Posted by jdg | Thursday, September 23, 2010

I. The Mountain

She says she wants to climb a mountain. It is raining, but they will try it. A few steps from the cabin she says what's that, stopping to hover over a tiny coral-colored creature.

It's a red-spotted newt. A terrestrial eft. She has never heard the word newt. They follow him on their knees as he scampers into the shelter of red pine needles. "See," he says. "This is one of those times it's good to be so small. I would have walked right past him if it weren't for you." (Later that night, the light of his lantern will splash across a wet granite boulder at his feet, and he'll see a half dozen of them squirming there in the dark.)

He wonders about those families with litters of children. How do they ever get to know each one? Since his son was born he sees how hard it is even to find her among them. It takes time alone with her like this, he thinks. All the time he had with them this summer, and yet so little of this. It is like talking to an old friend he's missed, to attend to her words and thoughts without his attention divided. The trail is a wave of hairpins up West Rattlesnake Mountain. He shows her how to lean into it. He climbs behind her, so that if she slips while scrambling up rocks he'll catch her, and twice he does. He offers her a palanquin of shoulders. But she is five, and she will do this herself. A tree they pass looks like it has a face. A chipmunk in the brush is a diamondback, his clicking cheeks the daunting castanet. A mist settles in among trees thinning with elevation. "We are climbing into the clouds," she says. "This is exactly what I wanted, Pops." Her satisfaction puts a lump in his throat. "This is the most magical place I have ever seen."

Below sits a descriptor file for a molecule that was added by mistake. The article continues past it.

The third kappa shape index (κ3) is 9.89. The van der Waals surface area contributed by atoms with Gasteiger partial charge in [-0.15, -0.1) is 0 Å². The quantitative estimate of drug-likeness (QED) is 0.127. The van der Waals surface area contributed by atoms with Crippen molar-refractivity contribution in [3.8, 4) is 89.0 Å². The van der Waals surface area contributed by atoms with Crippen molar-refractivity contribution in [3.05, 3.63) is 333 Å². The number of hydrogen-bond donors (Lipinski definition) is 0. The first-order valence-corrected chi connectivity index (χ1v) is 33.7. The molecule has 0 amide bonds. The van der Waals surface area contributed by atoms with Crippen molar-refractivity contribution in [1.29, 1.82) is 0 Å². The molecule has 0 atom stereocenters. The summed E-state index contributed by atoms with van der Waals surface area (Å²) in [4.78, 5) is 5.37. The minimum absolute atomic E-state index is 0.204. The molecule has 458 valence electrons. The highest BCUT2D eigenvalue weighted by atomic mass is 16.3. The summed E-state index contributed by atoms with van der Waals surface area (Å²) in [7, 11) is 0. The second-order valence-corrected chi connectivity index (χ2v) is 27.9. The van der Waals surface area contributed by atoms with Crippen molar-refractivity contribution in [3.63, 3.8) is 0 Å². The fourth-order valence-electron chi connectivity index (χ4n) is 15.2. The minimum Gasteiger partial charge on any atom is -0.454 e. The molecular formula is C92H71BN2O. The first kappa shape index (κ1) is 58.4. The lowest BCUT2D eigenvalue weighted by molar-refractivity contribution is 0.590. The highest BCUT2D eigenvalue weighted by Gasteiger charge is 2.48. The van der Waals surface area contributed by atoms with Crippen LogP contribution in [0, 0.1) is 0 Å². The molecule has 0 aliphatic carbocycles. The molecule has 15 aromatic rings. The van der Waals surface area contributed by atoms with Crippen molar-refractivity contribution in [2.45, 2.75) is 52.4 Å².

And this is before the view from the top of the mountain she's climbed, the serpentine shore of Squam Lake below interrupted by docks that only allude to cabins under the canopy of trees. A fox, she says, has left her a gift of leaves prematurely red. It is a sign he is watching them. There are pools in the granite where Pegasus drinks. She sees him for a second, out in a cloud. His wings at least, she's sure of it.

What he would give to believe in anything like that again.

In time they descend. There is thunder with the rain now, still miles away. Still. She puts on her horned hat and becomes a unicorn who leaps across boulders and gallops down mountainsides, responding to his inquiries with whinnies and neighs.

He tells a unicorn who won't break character that tomorrow she must show her mother the top of that mountain. Wet boots and wet jeans by the fire: "Someday when I'm old and walk with a cane, I will remember climbing that mountain with you," he says to the sleepy unicorn on his lap.

II. The Lake

My son wakes from his nap the next day while the girls are still up on the mountain, and he wants to go out in the canoe. Down on the dock, I casually tighten the child-sized life jacket and sling my own over my shoulders, wondering absently whether I should return my cell phone to the cabin knowing it would be ruined if we were to tip.